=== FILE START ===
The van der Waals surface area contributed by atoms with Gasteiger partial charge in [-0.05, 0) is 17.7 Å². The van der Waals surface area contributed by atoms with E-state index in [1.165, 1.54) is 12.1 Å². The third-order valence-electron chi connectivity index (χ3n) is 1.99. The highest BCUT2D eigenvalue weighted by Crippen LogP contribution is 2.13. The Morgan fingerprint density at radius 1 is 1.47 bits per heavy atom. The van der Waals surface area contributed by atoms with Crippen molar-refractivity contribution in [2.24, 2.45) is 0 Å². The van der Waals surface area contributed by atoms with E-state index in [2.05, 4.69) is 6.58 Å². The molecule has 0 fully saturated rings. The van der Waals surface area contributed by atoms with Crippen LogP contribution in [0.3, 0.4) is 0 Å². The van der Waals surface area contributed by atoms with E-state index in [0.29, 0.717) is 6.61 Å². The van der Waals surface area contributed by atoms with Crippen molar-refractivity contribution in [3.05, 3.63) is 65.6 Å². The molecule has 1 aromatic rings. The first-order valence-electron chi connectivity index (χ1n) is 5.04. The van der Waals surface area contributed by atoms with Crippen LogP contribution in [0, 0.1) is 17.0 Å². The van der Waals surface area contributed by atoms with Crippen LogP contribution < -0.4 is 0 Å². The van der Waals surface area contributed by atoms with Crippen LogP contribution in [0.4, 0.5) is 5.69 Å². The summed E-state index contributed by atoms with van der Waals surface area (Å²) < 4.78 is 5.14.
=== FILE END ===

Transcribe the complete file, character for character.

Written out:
The van der Waals surface area contributed by atoms with Gasteiger partial charge in [-0.05, 0) is 17.7 Å². The van der Waals surface area contributed by atoms with E-state index in [1.165, 1.54) is 12.1 Å². The third-order valence-electron chi connectivity index (χ3n) is 1.99. The highest BCUT2D eigenvalue weighted by Crippen LogP contribution is 2.13. The Morgan fingerprint density at radius 1 is 1.47 bits per heavy atom. The van der Waals surface area contributed by atoms with Crippen molar-refractivity contribution in [2.24, 2.45) is 0 Å². The van der Waals surface area contributed by atoms with E-state index in [2.05, 4.69) is 6.58 Å². The molecule has 0 fully saturated rings. The van der Waals surface area contributed by atoms with Crippen LogP contribution in [0.3, 0.4) is 0 Å². The van der Waals surface area contributed by atoms with E-state index in [0.29, 0.717) is 6.61 Å². The van der Waals surface area contributed by atoms with Crippen molar-refractivity contribution in [3.05, 3.63) is 65.6 Å². The molecule has 1 aromatic rings. The first-order valence-electron chi connectivity index (χ1n) is 5.04. The van der Waals surface area contributed by atoms with Crippen LogP contribution in [0, 0.1) is 17.0 Å². The van der Waals surface area contributed by atoms with Crippen LogP contribution < -0.4 is 0 Å². The van der Waals surface area contributed by atoms with Crippen LogP contribution in [0.4, 0.5) is 5.69 Å². The summed E-state index contributed by atoms with van der Waals surface area (Å²) < 4.78 is 5.14.